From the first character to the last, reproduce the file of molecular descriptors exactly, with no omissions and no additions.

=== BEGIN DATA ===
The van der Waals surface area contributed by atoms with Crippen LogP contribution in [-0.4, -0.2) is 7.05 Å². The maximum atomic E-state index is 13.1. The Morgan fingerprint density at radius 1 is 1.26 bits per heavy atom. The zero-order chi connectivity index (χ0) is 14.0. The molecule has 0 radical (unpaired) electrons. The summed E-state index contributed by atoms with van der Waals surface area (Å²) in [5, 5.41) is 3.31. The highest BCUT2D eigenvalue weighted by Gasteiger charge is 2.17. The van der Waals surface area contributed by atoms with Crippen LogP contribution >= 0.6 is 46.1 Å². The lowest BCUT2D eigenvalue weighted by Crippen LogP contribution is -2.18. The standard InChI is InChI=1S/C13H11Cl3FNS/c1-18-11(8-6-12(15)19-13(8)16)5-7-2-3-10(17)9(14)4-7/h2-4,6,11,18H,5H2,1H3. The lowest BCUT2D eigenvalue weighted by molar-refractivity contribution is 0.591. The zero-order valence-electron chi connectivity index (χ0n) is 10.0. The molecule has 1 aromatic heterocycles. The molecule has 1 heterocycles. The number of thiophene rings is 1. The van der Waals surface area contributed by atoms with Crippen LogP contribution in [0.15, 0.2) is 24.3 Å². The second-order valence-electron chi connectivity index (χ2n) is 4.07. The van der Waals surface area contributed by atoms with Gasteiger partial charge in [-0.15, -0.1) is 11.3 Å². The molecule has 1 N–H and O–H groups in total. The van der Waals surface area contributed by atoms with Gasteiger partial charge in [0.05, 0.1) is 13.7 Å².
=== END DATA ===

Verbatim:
The van der Waals surface area contributed by atoms with Crippen LogP contribution in [-0.4, -0.2) is 7.05 Å². The maximum atomic E-state index is 13.1. The Morgan fingerprint density at radius 1 is 1.26 bits per heavy atom. The zero-order chi connectivity index (χ0) is 14.0. The molecule has 0 radical (unpaired) electrons. The summed E-state index contributed by atoms with van der Waals surface area (Å²) in [5, 5.41) is 3.31. The highest BCUT2D eigenvalue weighted by Gasteiger charge is 2.17. The van der Waals surface area contributed by atoms with Crippen LogP contribution >= 0.6 is 46.1 Å². The lowest BCUT2D eigenvalue weighted by Crippen LogP contribution is -2.18. The standard InChI is InChI=1S/C13H11Cl3FNS/c1-18-11(8-6-12(15)19-13(8)16)5-7-2-3-10(17)9(14)4-7/h2-4,6,11,18H,5H2,1H3. The lowest BCUT2D eigenvalue weighted by molar-refractivity contribution is 0.591. The zero-order valence-electron chi connectivity index (χ0n) is 10.0. The molecule has 1 aromatic heterocycles. The molecule has 1 heterocycles. The number of thiophene rings is 1. The van der Waals surface area contributed by atoms with Crippen LogP contribution in [0.15, 0.2) is 24.3 Å². The second-order valence-electron chi connectivity index (χ2n) is 4.07. The van der Waals surface area contributed by atoms with Gasteiger partial charge in [-0.15, -0.1) is 11.3 Å². The molecule has 1 N–H and O–H groups in total. The van der Waals surface area contributed by atoms with Gasteiger partial charge in [0.05, 0.1) is 13.7 Å².